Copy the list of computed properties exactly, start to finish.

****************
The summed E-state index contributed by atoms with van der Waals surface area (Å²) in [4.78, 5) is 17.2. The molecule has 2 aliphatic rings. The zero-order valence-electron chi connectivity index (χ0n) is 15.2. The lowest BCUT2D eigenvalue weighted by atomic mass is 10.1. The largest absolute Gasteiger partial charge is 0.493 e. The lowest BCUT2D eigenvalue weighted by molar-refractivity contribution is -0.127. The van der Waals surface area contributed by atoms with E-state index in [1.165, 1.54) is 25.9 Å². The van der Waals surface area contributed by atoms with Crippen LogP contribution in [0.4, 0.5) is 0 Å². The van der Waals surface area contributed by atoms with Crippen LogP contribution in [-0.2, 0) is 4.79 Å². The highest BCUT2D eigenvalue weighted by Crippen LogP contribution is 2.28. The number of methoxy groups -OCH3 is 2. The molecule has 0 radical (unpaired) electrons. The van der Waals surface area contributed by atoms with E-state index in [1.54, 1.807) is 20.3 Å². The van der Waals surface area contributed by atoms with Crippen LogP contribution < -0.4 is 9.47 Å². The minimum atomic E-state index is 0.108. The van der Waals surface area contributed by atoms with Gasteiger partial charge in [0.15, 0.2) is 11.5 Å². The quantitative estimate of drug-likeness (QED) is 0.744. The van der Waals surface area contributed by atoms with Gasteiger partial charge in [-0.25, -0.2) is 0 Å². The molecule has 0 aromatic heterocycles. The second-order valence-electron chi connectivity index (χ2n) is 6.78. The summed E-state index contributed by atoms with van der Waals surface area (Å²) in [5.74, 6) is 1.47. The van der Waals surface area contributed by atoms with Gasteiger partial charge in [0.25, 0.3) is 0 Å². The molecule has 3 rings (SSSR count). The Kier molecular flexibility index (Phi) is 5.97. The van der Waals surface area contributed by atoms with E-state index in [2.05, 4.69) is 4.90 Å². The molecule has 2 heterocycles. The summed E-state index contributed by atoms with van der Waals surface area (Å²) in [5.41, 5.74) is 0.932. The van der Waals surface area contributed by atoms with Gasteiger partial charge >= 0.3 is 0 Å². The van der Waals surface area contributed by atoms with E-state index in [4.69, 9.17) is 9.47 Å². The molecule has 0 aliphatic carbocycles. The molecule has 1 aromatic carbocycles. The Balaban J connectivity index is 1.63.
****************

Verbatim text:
The summed E-state index contributed by atoms with van der Waals surface area (Å²) in [4.78, 5) is 17.2. The molecule has 2 aliphatic rings. The zero-order valence-electron chi connectivity index (χ0n) is 15.2. The lowest BCUT2D eigenvalue weighted by atomic mass is 10.1. The largest absolute Gasteiger partial charge is 0.493 e. The lowest BCUT2D eigenvalue weighted by molar-refractivity contribution is -0.127. The van der Waals surface area contributed by atoms with E-state index in [1.165, 1.54) is 25.9 Å². The van der Waals surface area contributed by atoms with Crippen LogP contribution in [0.4, 0.5) is 0 Å². The van der Waals surface area contributed by atoms with Crippen LogP contribution in [-0.2, 0) is 4.79 Å². The highest BCUT2D eigenvalue weighted by Crippen LogP contribution is 2.28. The number of methoxy groups -OCH3 is 2. The molecule has 0 radical (unpaired) electrons. The van der Waals surface area contributed by atoms with E-state index in [1.54, 1.807) is 20.3 Å². The van der Waals surface area contributed by atoms with Crippen LogP contribution < -0.4 is 9.47 Å². The minimum atomic E-state index is 0.108. The van der Waals surface area contributed by atoms with Gasteiger partial charge in [0.15, 0.2) is 11.5 Å². The quantitative estimate of drug-likeness (QED) is 0.744. The van der Waals surface area contributed by atoms with Gasteiger partial charge in [-0.25, -0.2) is 0 Å². The molecule has 0 aromatic heterocycles. The second-order valence-electron chi connectivity index (χ2n) is 6.78. The summed E-state index contributed by atoms with van der Waals surface area (Å²) in [5.74, 6) is 1.47. The van der Waals surface area contributed by atoms with Gasteiger partial charge in [0.25, 0.3) is 0 Å². The molecule has 3 rings (SSSR count). The Kier molecular flexibility index (Phi) is 5.97. The van der Waals surface area contributed by atoms with E-state index in [2.05, 4.69) is 4.90 Å². The molecule has 2 heterocycles. The summed E-state index contributed by atoms with van der Waals surface area (Å²) in [5.41, 5.74) is 0.932. The van der Waals surface area contributed by atoms with Gasteiger partial charge >= 0.3 is 0 Å². The van der Waals surface area contributed by atoms with E-state index in [4.69, 9.17) is 9.47 Å². The molecule has 0 aliphatic carbocycles. The molecule has 1 aromatic carbocycles. The Balaban J connectivity index is 1.63.